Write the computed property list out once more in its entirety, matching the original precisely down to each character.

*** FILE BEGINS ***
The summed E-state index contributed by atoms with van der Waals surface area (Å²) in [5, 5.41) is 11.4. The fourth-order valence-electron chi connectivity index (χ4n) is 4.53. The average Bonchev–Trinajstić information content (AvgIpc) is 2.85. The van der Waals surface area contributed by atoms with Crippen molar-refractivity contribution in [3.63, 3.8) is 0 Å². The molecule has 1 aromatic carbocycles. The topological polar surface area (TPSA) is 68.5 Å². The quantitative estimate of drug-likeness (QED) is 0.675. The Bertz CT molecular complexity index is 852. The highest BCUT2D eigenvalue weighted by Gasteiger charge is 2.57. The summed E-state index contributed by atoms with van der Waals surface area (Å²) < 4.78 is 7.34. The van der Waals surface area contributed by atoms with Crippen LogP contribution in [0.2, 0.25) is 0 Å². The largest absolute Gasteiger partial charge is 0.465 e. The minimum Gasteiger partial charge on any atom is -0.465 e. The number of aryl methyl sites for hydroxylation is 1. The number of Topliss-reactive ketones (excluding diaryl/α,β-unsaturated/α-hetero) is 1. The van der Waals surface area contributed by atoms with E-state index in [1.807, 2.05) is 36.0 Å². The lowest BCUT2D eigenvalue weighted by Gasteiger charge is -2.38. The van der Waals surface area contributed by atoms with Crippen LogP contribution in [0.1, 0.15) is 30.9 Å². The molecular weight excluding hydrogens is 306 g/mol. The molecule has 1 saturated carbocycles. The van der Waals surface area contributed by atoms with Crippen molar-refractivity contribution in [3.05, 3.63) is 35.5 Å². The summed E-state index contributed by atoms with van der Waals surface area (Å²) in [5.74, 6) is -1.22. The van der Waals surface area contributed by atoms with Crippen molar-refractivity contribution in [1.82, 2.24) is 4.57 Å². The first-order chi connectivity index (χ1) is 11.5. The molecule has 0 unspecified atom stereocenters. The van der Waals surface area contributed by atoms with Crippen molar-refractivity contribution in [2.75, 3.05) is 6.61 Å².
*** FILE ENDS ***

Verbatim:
The summed E-state index contributed by atoms with van der Waals surface area (Å²) in [5, 5.41) is 11.4. The fourth-order valence-electron chi connectivity index (χ4n) is 4.53. The average Bonchev–Trinajstić information content (AvgIpc) is 2.85. The van der Waals surface area contributed by atoms with Crippen molar-refractivity contribution in [3.63, 3.8) is 0 Å². The molecule has 1 aromatic carbocycles. The topological polar surface area (TPSA) is 68.5 Å². The quantitative estimate of drug-likeness (QED) is 0.675. The Bertz CT molecular complexity index is 852. The highest BCUT2D eigenvalue weighted by Gasteiger charge is 2.57. The summed E-state index contributed by atoms with van der Waals surface area (Å²) < 4.78 is 7.34. The van der Waals surface area contributed by atoms with Crippen LogP contribution in [0.2, 0.25) is 0 Å². The largest absolute Gasteiger partial charge is 0.465 e. The minimum Gasteiger partial charge on any atom is -0.465 e. The number of aryl methyl sites for hydroxylation is 1. The number of Topliss-reactive ketones (excluding diaryl/α,β-unsaturated/α-hetero) is 1. The van der Waals surface area contributed by atoms with E-state index in [1.807, 2.05) is 36.0 Å². The lowest BCUT2D eigenvalue weighted by Gasteiger charge is -2.38. The van der Waals surface area contributed by atoms with Crippen LogP contribution in [0.1, 0.15) is 30.9 Å². The molecular weight excluding hydrogens is 306 g/mol. The molecule has 1 saturated carbocycles. The van der Waals surface area contributed by atoms with Crippen molar-refractivity contribution in [3.05, 3.63) is 35.5 Å². The summed E-state index contributed by atoms with van der Waals surface area (Å²) in [5.74, 6) is -1.22. The van der Waals surface area contributed by atoms with Crippen molar-refractivity contribution in [1.82, 2.24) is 4.57 Å². The first-order chi connectivity index (χ1) is 11.5. The molecule has 0 unspecified atom stereocenters. The van der Waals surface area contributed by atoms with Crippen molar-refractivity contribution in [2.75, 3.05) is 6.61 Å².